Where the courthouse is a farmhouse: A night at one of Ohio’s busiest mayor’s courts

Four mayor’s courts in Dayton region are in top 10 in caseloads statewide

One of the busiest mayor’s courts in Ohio is in the village of North Hampton in northern Clark County.

Of the 268 mayor’s courts in operation, North Hampton ranks third in the number of incoming cases per 100 residents. The village of 457 people handled 1,065 new cases last year. The Clark County communities of Tremont City ranks fifth per-capita, and Donnelsville ranks sixth. The Warren County community of Harveysburg ranks seventh.

Critics say mayor’s courts are often speed traps and ripe for abuse. Court officials say they allow villages respond to local needs. A reporter visited the North Hampton Mayor’s Court to observe how cases are handled.

If you’re not paying attention, a defendant could pass by the farmhouse on Ohio 41 where the North Hampton Village Offices and Mayor’s Court is located and not realize it.

People arrive before the start of court and wait in the parking lot near the rear entrance. A police officer arrives shortly before the session; people have to sign in and the police officer passes a wand around each person before they can go inside.

Only a few people can enter at a time because the house is small as it also houses village offices, court clerk and police. There is a waiting area in what was once a dining room. The court session is held in the front room of the house which has some chairs and a conference table where Magistrate Brandin Marlow presides on the first and third Thursdays of the month.

Marlow, a Montgomery County resident, works as a magistrate in Clark County Juvenile Court and formerly served as a hearing officer for Springfield’s red light camera program. She has been an attorney for 20 years. As she calls each person to the conference table, she reads the offense against them, asks if they understand their rights and takes a plea of not guilty, guilty or no contest.

Marlow then listens to the defendant’s story about the ticket and enters into a conversation. She reviews their driving record and decides on a fine and costs.

“I think it’s important for people coming to court to tell their story because it lends to credibility,” she said. “I try to make people comfortable, which leads to more trust.”

While North Hampton is a busy mayor’s court, many people end up paying the guilty waiver/bond forfeiture of $250 for their traffic infraction. She said she sees more traffic cases than criminal cases and that there are more citations for not having an operator’s license than for speeding.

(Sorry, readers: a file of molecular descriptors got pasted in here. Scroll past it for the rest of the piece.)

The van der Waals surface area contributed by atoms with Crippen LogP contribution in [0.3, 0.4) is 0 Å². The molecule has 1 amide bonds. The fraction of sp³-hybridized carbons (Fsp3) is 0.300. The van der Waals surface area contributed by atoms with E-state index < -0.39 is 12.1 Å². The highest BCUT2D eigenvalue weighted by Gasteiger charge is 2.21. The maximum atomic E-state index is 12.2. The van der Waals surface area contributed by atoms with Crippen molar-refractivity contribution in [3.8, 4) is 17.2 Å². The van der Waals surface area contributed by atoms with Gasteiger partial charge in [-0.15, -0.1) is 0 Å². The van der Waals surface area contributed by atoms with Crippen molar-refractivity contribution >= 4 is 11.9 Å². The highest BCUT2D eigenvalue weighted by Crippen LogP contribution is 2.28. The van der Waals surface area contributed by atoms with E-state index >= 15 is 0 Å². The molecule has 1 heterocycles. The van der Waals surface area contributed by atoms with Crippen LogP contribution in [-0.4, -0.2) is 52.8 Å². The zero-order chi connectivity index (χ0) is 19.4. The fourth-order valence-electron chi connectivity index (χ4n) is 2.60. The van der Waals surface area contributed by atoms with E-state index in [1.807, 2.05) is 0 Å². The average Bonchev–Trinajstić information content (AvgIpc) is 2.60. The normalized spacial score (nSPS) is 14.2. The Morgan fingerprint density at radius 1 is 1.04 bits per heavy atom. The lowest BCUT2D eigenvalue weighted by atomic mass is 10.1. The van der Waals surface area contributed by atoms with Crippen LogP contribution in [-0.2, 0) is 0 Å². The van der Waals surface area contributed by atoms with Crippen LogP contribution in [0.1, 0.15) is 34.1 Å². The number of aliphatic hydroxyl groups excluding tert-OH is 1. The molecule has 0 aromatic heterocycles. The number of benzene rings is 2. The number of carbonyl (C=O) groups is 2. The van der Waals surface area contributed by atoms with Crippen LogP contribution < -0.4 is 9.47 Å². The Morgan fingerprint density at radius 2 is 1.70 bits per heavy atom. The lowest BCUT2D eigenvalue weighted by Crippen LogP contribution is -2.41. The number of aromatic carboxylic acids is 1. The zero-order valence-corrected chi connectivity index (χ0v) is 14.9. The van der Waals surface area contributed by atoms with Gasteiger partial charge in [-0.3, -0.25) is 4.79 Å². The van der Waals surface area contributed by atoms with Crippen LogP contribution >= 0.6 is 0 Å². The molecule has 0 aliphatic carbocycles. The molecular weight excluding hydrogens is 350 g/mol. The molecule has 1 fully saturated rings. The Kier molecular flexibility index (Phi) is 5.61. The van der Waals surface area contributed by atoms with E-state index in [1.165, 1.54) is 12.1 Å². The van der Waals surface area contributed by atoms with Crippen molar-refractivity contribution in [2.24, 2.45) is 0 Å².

“My role is not revenue generation,” Marlow said. “My role is problem solving so we’re more safer out there. One of the reasons to have judicial officers is because the law allows discretion and the communities that employ us expect us to use that discretion. The court system needs a personal touch.”

On several cases, Marlow reduced a speeding charge to a non-moving violation such as no headlights, which has a lower fine and avoids points assessed to a driver’s record. One defendant said he had to donate plasma to pay the ticket.

In another case, Marlow accepted a guilty plea to a speeding offense after hearing his story. She reduced the charge to no headlights and the fine to $100 plus costs. She asked if he drives through this area much.

He responded, “not no more.”

In another case, a man from Haiti was in for a ticket. Marlow was skeptical if he understood English well enough to proceed and said his nephew could not translate for him. He said that he wanted to try anyway. After a few minutes, Marlow transferred the case to Springfield Municipal Court, where court-certified interpreters can be obtained, and added the man can pay the ticket online.

Credit: Bill Lackey

Credit: Bill Lackey

Of the 32 cases that were docketed for that session of mayor’s court, 18 defendants were no shows. Marlow said she has a three-strike rule for no shows. After the third time, she places a warrant block on a person’s license which cannot be lifted until they appear in court.

Marlow said she is proud to help working people get their licenses reinstated as three people were in court to show their progress as well as those who are trying to get their fines and costs paid off.

“I’m incredibly grateful for the opportunity to do this,” Marlow said. “It’s a good feeling to contribute to this community and put a personal touch on the court system.”

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